desk stock file photo school

During a tour of the West Jefferson High School with coronavirus precautions it can be seen that each desk in the classroom has a grey or red sticker on the top corner in Harvey, La. Wednesday, Aug. 19, 2020. Each period, students will be asked to alternate their use of desks and to clean them off after each class. The school is scheduled to open on August 26. (Photo by Max Becherer,, The Times-Picayune | The New Orleans Advocate)

Like the state as a whole, the class of 2020 that recently graduated from high schools in the Baton Rouge region fared as badly on the ACT college placement exam as they have since the test became mandatory seven years ago.

The downward trend started in 2017, when state scores peaked, but was amplified this year by the coronavirus outbreak. Besides closing schools across the state, the pandemic prompted the cancelation of the March administration of the ACT, with limited retests in the summer, and forced a variety of prep courses online.

The result was many seniors didn’t get one last chance to take the big test and boost their scores.

“Typically, the more times you take it, the more you go up each time,” said Andrea O’Konski, chief of accountability, assessment and evaluation for the East Baton Rouge Parish school system.

“All that last bit of polish right before you take a test is lost,” said Craig Gehring, founder and chief executive officer of MasteryPrep, a Baton Rouge-based test prep company that works more than 1,000 schools across the country.

Louisiana’s composite score on the ACT in 2020 was 18.7, two-tenths of a point down from 2019, according to the latest report on ACT scores released last week.

The same trend is evident at the 50 public high schools in the capital region. About two-thirds declined compared to a year ago, while only a third improved.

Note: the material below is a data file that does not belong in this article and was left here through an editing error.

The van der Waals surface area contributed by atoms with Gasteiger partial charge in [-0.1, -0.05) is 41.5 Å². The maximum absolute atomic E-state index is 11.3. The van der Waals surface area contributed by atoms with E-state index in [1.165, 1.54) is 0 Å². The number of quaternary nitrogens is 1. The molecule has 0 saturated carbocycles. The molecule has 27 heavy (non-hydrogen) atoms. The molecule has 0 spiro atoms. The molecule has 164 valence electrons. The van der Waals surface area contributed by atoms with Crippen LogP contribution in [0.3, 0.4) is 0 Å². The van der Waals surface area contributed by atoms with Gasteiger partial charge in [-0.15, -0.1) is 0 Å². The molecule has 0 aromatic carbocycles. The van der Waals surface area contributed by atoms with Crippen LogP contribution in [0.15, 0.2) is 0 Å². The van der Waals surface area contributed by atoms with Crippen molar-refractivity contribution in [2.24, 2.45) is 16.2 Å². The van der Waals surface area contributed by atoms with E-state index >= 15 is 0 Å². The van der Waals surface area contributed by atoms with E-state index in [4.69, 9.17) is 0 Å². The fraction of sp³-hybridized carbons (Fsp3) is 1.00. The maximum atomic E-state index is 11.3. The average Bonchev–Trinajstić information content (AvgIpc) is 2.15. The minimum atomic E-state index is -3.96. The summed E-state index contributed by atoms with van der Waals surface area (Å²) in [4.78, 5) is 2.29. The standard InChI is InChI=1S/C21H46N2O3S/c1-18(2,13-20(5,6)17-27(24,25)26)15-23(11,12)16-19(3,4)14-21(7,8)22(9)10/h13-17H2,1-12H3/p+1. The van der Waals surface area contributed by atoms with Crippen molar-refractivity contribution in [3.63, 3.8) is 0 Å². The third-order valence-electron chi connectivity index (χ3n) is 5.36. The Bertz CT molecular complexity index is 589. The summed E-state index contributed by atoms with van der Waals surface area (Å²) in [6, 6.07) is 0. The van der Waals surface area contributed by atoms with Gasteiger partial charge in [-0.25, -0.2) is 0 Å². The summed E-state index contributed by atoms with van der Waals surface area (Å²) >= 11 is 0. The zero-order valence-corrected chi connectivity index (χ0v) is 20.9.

The most improved was LSU Lab School in Baton Rouge with a score of 27, up 2.1 points. The school that declined the most was Maurepas School, which slipped 1.7 points to 20.4.

ACT scores range from 0 to a maximum of 36 points. The national average is 20.6, which is also two-tenths of a point down from the previous year.

The composite score combines results from four subject areas —math, English, reading, and science. Louisiana fell back this year in all four subjects.

Louisiana this year dropped almost a full point from its 2017 peak ACT composite score of 19.6. Similarly, four out of five Baton Rouge region schools have lost ground on the ACT during that three-year time span. Baker High in Baker took the biggest tumble, dropping 2.6 points to a composite score of 14.7.

And the class of 2021 may end up losing even more ground. The COVID disruption not only led to less test-taking for seniors, it will likely do the same for juniors. It was only on Oct. 6 that those juniors, who are now in their senior year, got to take the test they would have taken in March.

“The disruption is going to be more marked in the 2020-21 numbers,” Gehring said.

The lower scores for the class of 2020 suggest fewer of graduates are ready for college. Statewide, barely half, 52% of the class of 2020 earned an 18 on the ACT, which is the minimum bar for many colleges, and only 32% earned a 21, which is the state goal. In 2017, 63% of seniors earned an 18 and 38% earned a 21.

For the Baton Rouge area, that’s about 700 fewer young people possessing the minimum score that would give them a shot of getting into college.

Gehring expressed concern that Louisiana has lost some of the focus that helped it improve its ACT results from 2013 to 2017.

“There has definitely been a shift in what is expected of a graduate,” he said.

Email Charles Lussier at and follow him on Twitter, @Charles_Lussier.